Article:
Telemann - Der Tag des Gerichts - Orchestra of the Eighteenth Century - Tour 142 - Concertgebouw, Amsterdam

Living a life as a touring musician, it is certainly a frequent occurrence to wake up and wonder exactly where you are. Sometimes it takes just a few moments to realise, as you recall your movements of the previous day. On other occasions a blandly corporate hotel room (while offering predictability and consistency) gives little indication of whether you are in London, Paris, Vancouver or Sydney. Even if you look out of the window, you often see only ubiquitous concrete or a featureless courtyard.

There are other times when your living arrangements are so inextricably linked to your location that you wake up in absolutely no doubt as to where you are. On this occasion: sounds of rippling water, a gentle motion from side-to-side, a cabin bed, and porthole-style windows overlooking a wide quay with tall, narrow houses. Unmistakably Amsterdam. In fact, so quintessentially Amsterdam that it was almost a caricature of itself, in a brilliantly quirky way.

I stayed in the captain’s quarters aboard a vessel named Ira which was moored on the Borneokade (and conveniently situated by the orchestral manager’s home and office). The Ira was once a long, flat-bottomed, river-going cargo boat. It was converted into a houseboat, after being shortened to fit in the Borneokade. Photographs show a third of the hull being removed, before the bow and stern sections were welded back together. The stern still houses the raised wheelhouse with the guest accommodation below. The owners of the Ira live in what was once the cargo hold of the ship; now a luxurious and contemporary living space. At the bow they have an outside deck, in the truest sense of the word. The Ira was a characterful place to call home while I was working with the Orchestra of the Eighteenth Century in Amsterdam.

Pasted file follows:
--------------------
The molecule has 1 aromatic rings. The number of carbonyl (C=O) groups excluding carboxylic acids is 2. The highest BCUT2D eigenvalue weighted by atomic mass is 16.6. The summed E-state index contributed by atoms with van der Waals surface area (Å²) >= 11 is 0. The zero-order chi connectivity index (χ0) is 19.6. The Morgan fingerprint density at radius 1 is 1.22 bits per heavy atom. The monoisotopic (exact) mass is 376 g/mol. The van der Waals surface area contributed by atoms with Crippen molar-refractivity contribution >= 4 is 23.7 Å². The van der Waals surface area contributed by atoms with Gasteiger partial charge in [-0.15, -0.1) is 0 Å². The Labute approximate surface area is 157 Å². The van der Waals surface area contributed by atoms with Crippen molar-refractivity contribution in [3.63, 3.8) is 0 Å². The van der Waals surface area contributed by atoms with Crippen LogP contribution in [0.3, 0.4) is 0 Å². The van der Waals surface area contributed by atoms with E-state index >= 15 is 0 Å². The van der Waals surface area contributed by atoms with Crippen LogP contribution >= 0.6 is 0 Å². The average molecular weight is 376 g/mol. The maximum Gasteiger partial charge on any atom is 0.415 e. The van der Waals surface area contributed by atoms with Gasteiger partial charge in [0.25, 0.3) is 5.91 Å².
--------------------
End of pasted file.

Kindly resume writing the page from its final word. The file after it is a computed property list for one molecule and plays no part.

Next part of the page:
It was a great privilege to return to perform with the Orchestra of the Eighteenth Century in December 2017. I last played with the orchestra for Tour 123 in November and December 2014. This tour, Tour 142, would include two performances of Telemann's Der Tag des Gerichts [TWV 6:8]: firstly in a try-out concert in Zaandam (8th December) and then as part of the prestigious Zaterdagmatinee series (9th December) at the world-famous Concertgebouw in Amsterdam.

Rehearsals for the orchestra began at 13:30 on Tuesday 5th of December in one of the orchestra’s regular rehearsal venues, the Gereformeerde Kerk on the Keizersgracht. The first rehearsal coincided with the Dutch celebration of Sinterklaas (St. Nicholas) - with parents and children (of all ages) exchanging gifts, sweets and bespoke poetry. Sieuwert Verster, incidentally one of the most modest and inspiring people I have ever met, is the orchestra’s illustrious manager. He ensured that the cinnamon-scented kruidnoten and suitably festive schuimpjes were freely available in the canteen at the church on the Keizersgracht - a very thoughtful touch.